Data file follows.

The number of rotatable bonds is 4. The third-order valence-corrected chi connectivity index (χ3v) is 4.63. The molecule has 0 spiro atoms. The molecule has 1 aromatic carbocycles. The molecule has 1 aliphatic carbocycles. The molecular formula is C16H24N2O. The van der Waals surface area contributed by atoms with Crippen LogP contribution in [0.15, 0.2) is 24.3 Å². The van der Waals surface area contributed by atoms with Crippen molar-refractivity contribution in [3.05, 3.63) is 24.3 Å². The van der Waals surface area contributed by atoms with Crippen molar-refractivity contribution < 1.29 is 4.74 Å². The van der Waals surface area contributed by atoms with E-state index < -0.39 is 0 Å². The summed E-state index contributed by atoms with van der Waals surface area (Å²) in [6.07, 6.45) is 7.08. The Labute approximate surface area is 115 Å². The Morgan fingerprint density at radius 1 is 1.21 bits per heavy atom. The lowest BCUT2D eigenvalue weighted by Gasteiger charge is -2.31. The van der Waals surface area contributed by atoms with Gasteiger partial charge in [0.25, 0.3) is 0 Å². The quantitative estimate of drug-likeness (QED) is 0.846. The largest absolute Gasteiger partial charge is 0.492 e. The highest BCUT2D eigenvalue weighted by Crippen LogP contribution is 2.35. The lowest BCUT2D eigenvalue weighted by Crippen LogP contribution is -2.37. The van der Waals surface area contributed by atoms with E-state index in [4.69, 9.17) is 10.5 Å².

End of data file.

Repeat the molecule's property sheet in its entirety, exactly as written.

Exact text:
The number of rotatable bonds is 4. The third-order valence-corrected chi connectivity index (χ3v) is 4.63. The molecule has 0 spiro atoms. The molecule has 1 aromatic carbocycles. The molecule has 1 aliphatic carbocycles. The molecular formula is C16H24N2O. The van der Waals surface area contributed by atoms with Crippen LogP contribution in [0.15, 0.2) is 24.3 Å². The van der Waals surface area contributed by atoms with Crippen molar-refractivity contribution in [3.05, 3.63) is 24.3 Å². The van der Waals surface area contributed by atoms with Crippen molar-refractivity contribution < 1.29 is 4.74 Å². The van der Waals surface area contributed by atoms with E-state index < -0.39 is 0 Å². The summed E-state index contributed by atoms with van der Waals surface area (Å²) in [6.07, 6.45) is 7.08. The Labute approximate surface area is 115 Å². The Morgan fingerprint density at radius 1 is 1.21 bits per heavy atom. The lowest BCUT2D eigenvalue weighted by Gasteiger charge is -2.31. The van der Waals surface area contributed by atoms with Gasteiger partial charge in [0.25, 0.3) is 0 Å². The quantitative estimate of drug-likeness (QED) is 0.846. The largest absolute Gasteiger partial charge is 0.492 e. The highest BCUT2D eigenvalue weighted by Crippen LogP contribution is 2.35. The lowest BCUT2D eigenvalue weighted by Crippen LogP contribution is -2.37. The van der Waals surface area contributed by atoms with E-state index in [4.69, 9.17) is 10.5 Å².